Arcadian, ar-kad’ian, adj. of Arcadia   (poet. Arcady, ar’ka-di), a district in Greece whose people were primitive in manners and given to music and dancing;  pastoral: simple, innocent.

– Chambers Twentieth Century Dictionary


  1. To establish a permanent arts community in Toronto where artists from all disciplines and their families may live in good quality, affordable housing;
  2. To ensure that the housing provided contains appropriate work space for the artists;
  3. To provide a congenial and supportive community for people who work in the arts, and for their families.



In 1979, I was living in a co-op in Cabbagetown with my husband, Andy Krehm.  I greatly admired the concept and objectives of cooperative housing (particularly democratic control of the business by the resident members), and looked forward to wholeheartedly participating and contributing to ensure the continuation for years to come of good quality, low cost housing.  I assumed that all my neighbours and fellow members would be equally committed.

Consequently, as I became involved, I was stunned by the animosity, bickering and nit-picking that happened in discussion of our various co-op issues at, Committee, Members and Board meetings.  Some of the decisions made were downright dim-witted, targeting the person living in a unit, and ignoring the maintenance issues which would have long-term detrimental ramifications that would cost at least twice as much to repair the unit if not done immediately.  One member explained to me after a meeting that the co-op was ignoring all maintenance requests from that unit as they were trying to force the residents to move out.  Apparently, they were not “our type.”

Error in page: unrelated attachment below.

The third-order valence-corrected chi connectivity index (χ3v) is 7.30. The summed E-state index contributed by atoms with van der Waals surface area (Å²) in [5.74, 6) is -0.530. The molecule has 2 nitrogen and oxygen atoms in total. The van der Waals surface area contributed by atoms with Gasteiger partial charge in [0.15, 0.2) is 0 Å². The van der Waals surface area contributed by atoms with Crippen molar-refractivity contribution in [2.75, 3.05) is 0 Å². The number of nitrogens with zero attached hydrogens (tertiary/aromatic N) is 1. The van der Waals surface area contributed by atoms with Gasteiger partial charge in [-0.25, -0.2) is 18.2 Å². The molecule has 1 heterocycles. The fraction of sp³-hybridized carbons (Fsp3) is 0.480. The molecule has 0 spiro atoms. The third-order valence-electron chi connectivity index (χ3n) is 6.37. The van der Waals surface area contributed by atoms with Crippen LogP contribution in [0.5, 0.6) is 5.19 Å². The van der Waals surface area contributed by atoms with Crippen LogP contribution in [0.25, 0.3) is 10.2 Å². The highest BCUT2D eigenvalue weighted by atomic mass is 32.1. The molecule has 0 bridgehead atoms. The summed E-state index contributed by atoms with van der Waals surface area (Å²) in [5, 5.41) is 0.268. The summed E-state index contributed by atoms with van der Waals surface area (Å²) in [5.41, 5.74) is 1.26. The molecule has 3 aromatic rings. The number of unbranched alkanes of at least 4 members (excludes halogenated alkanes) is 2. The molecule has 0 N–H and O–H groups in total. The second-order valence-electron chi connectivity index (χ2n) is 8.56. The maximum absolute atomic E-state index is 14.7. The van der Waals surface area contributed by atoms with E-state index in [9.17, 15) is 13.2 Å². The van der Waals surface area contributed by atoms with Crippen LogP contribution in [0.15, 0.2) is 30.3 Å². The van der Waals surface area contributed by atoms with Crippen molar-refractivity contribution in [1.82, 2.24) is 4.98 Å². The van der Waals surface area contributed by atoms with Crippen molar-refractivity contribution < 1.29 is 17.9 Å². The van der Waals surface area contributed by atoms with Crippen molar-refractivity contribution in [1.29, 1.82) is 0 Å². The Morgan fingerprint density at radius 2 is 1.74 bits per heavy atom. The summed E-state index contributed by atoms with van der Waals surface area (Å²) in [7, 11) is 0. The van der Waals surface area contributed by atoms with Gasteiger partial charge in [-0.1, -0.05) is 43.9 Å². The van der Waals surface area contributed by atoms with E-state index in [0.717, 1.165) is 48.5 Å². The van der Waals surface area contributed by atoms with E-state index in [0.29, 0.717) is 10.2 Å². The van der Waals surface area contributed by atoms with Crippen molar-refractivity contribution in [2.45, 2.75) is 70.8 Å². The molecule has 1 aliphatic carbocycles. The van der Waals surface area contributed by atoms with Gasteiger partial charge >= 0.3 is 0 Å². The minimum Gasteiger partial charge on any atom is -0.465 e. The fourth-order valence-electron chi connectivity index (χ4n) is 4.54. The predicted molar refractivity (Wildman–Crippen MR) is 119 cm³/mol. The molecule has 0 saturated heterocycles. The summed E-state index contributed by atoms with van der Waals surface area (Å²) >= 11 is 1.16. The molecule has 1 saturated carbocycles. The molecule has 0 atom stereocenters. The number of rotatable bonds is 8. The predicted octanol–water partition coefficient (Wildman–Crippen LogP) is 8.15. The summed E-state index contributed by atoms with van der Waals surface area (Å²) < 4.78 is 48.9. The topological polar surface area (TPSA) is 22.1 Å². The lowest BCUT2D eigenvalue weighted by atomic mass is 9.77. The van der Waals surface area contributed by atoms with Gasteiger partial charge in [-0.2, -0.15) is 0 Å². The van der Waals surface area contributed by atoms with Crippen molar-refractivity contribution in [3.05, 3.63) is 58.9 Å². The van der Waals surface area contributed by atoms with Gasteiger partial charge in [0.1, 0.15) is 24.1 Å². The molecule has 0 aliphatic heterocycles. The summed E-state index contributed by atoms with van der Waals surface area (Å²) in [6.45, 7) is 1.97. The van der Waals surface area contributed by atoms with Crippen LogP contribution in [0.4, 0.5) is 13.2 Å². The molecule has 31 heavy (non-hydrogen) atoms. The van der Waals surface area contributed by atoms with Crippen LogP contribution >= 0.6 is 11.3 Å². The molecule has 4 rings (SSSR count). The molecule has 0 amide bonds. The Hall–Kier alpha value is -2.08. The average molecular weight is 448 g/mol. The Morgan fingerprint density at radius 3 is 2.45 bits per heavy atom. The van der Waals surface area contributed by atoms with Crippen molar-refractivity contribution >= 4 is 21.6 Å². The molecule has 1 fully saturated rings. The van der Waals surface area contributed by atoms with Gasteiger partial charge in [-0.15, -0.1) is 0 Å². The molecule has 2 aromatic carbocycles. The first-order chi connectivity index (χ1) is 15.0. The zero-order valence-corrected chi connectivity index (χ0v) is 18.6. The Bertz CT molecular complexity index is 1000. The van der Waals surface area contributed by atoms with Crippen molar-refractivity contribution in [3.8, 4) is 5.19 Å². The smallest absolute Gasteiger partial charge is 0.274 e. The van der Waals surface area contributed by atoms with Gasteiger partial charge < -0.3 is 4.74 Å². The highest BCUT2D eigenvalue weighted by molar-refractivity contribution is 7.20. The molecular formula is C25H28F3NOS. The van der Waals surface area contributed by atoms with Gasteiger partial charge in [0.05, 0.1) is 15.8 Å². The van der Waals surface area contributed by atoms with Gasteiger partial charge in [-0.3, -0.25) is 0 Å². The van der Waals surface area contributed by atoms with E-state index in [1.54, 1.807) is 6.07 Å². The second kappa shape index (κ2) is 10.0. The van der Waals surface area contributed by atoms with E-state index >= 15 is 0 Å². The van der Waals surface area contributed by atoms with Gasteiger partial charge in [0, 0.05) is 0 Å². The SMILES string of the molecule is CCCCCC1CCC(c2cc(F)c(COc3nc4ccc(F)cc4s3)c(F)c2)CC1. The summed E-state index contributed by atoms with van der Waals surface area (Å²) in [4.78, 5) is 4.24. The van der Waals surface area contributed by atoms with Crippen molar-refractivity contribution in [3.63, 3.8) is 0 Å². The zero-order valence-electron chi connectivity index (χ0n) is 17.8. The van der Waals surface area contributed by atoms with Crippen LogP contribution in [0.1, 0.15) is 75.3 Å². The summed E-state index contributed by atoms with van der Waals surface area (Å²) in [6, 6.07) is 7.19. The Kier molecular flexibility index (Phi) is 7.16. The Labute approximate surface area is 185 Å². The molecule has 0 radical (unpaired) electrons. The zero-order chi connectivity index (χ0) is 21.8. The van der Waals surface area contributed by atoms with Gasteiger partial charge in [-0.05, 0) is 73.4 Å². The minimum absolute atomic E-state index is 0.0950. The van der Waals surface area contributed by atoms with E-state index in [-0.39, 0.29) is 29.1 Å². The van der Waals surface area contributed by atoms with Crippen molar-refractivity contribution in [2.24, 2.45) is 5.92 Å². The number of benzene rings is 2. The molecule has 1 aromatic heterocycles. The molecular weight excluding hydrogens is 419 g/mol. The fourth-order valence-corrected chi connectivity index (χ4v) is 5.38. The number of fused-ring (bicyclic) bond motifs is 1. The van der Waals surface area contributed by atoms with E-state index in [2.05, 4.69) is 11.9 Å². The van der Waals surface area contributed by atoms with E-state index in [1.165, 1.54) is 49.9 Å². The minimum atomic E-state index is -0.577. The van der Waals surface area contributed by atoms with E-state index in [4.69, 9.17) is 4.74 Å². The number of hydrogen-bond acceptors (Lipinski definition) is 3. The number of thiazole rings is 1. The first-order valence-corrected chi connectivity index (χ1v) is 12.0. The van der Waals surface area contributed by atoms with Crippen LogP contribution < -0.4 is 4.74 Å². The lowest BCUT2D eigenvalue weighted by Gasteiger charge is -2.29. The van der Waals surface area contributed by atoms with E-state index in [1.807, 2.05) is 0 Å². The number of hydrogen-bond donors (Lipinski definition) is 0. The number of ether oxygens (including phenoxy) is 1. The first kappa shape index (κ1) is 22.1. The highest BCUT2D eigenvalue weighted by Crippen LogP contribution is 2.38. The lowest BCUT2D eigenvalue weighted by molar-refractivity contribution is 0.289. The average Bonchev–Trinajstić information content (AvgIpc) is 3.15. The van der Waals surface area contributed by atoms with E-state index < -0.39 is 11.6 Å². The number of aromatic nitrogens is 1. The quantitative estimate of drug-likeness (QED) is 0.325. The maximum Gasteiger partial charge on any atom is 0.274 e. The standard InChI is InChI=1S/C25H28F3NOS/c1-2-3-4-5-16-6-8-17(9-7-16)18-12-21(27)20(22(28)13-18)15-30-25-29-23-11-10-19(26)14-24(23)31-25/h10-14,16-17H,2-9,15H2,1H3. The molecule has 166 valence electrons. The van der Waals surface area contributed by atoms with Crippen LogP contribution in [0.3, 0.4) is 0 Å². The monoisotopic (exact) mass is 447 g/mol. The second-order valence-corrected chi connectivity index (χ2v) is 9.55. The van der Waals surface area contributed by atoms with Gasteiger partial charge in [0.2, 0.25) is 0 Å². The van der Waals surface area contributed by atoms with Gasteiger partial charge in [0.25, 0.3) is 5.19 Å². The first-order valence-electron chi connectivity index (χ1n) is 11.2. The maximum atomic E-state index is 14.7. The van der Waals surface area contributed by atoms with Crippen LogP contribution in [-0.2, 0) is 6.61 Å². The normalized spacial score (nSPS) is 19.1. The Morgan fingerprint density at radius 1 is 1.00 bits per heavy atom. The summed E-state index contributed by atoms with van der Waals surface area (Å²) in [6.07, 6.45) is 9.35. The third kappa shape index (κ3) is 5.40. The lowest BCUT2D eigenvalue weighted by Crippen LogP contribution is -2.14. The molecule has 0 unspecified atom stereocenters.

During our first year of living in that co-op, we were both freelancing, and eventually it happened that we were both waiting to receive payments, and did not have enough money to pay the whole housing charge at the first of the month.  We informed the office manager of the problem, how much we could pay immediately, and when we would be able to pay the balance.  We were asked to attend the next Board Meeting to explain our circumstances and request approval for our proposed “payment plan.”  We anticipated a brief, civil exchange of information between ourselves and the Board members, and were utterly astonished at the lengthy and hostile interrogation to which we were subjected.  (We were both in our forties, had worked for more than twenty years, and both had good credit ratings).  When we were able to speak, we presented a cheque for ¾ of the amount due, and gave a firm date for submitting the balance.  The Board agreed that this was acceptable, but advised us not to let it happen again and suggested that we should perhaps get “real” jobs to ensure that it wouldn’t.  We were totally shocked.

After observing a few more incidents of this kind, it occurred to me that running the business of the co-op only was perhaps not a strong enough bond for a group of people to work together harmoniously, and that the residents needed something else in common.  So, the idea of Arcadia was born – a co-op for people who work in the arts and thus a group with two things in common.

Andy and I went to talk to the Co-op Housing Federation of Toronto (CHFT), a co-op housing development group.  We met with Mark Goldblatt and Alexandra Wilson who were very encouraging and told us how to start, but cautioned us to expect some resistance and roadblocks as this would be the first attempt through the Canada Mortgage and Housing Corp (CMHC) program to create a co-op for people working in the arts, or for that matter, any “special interest” housing co-op.


And so we started.  We invited people to work on the project with us, trying to provide representation of various arts disciplines:  Mary Bell (performance artist),

Barb Grace (graphics artist), Maggie Keith (actor/writer), Andy Krehm (musician),

Glenn Priestly (artist), Bob Stacey (art curator), DJ Stover (writer/arts administration) and Paul Wiggins (musician).  Amongst us, we also represented singles, couples and families with children.

1981, 23 June, we officially became Arcadia Housing Co-operative Incorporated; in August we held our first Members Meeting and formally elected our First Board of Directors (same 8 people as listed above); in November, we sent a Letter of Interest to Harbourfront Crown Corp requesting a site, and in December we received Phase I of start-up funding from CMHC; and CHFT was retained as developer.